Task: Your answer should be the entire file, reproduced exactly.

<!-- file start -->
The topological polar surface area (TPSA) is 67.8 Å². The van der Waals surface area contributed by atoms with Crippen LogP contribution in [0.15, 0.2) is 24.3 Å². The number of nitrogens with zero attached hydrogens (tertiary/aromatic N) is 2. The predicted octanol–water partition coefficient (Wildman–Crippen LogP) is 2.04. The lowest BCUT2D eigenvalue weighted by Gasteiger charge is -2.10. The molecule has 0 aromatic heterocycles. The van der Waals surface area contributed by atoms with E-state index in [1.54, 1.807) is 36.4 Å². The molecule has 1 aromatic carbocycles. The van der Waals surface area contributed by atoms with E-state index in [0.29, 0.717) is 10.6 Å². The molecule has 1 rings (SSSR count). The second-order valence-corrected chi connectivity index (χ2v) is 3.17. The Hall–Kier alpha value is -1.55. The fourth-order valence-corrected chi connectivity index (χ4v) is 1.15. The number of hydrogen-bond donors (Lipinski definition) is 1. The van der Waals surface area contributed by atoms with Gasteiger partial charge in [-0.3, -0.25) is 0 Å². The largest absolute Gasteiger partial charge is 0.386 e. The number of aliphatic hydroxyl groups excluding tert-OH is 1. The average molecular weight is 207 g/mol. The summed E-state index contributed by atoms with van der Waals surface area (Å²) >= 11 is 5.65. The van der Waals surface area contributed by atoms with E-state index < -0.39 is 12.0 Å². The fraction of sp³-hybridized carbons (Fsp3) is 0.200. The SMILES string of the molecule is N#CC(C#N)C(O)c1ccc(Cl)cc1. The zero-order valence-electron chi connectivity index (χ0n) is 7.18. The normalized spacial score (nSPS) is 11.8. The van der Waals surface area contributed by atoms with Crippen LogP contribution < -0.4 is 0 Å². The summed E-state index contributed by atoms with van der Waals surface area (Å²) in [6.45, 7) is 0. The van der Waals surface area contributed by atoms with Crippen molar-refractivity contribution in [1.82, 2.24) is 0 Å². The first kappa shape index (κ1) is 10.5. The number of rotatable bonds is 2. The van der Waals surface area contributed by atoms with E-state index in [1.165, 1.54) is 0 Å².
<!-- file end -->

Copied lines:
The topological polar surface area (TPSA) is 67.8 Å². The van der Waals surface area contributed by atoms with Crippen LogP contribution in [0.15, 0.2) is 24.3 Å². The number of nitrogens with zero attached hydrogens (tertiary/aromatic N) is 2. The predicted octanol–water partition coefficient (Wildman–Crippen LogP) is 2.04. The lowest BCUT2D eigenvalue weighted by Gasteiger charge is -2.10. The molecule has 0 aromatic heterocycles. The van der Waals surface area contributed by atoms with E-state index in [1.54, 1.807) is 36.4 Å². The molecule has 1 aromatic carbocycles. The van der Waals surface area contributed by atoms with E-state index in [0.29, 0.717) is 10.6 Å². The molecule has 1 rings (SSSR count). The second-order valence-corrected chi connectivity index (χ2v) is 3.17. The Hall–Kier alpha value is -1.55. The fourth-order valence-corrected chi connectivity index (χ4v) is 1.15. The number of hydrogen-bond donors (Lipinski definition) is 1. The van der Waals surface area contributed by atoms with Gasteiger partial charge in [-0.3, -0.25) is 0 Å². The largest absolute Gasteiger partial charge is 0.386 e. The number of aliphatic hydroxyl groups excluding tert-OH is 1. The average molecular weight is 207 g/mol. The summed E-state index contributed by atoms with van der Waals surface area (Å²) >= 11 is 5.65. The van der Waals surface area contributed by atoms with E-state index < -0.39 is 12.0 Å². The fraction of sp³-hybridized carbons (Fsp3) is 0.200. The SMILES string of the molecule is N#CC(C#N)C(O)c1ccc(Cl)cc1. The zero-order valence-electron chi connectivity index (χ0n) is 7.18. The normalized spacial score (nSPS) is 11.8. The van der Waals surface area contributed by atoms with Crippen LogP contribution < -0.4 is 0 Å². The summed E-state index contributed by atoms with van der Waals surface area (Å²) in [6.45, 7) is 0. The van der Waals surface area contributed by atoms with Crippen molar-refractivity contribution in [1.82, 2.24) is 0 Å². The first kappa shape index (κ1) is 10.5. The number of rotatable bonds is 2. The van der Waals surface area contributed by atoms with E-state index in [1.165, 1.54) is 0 Å².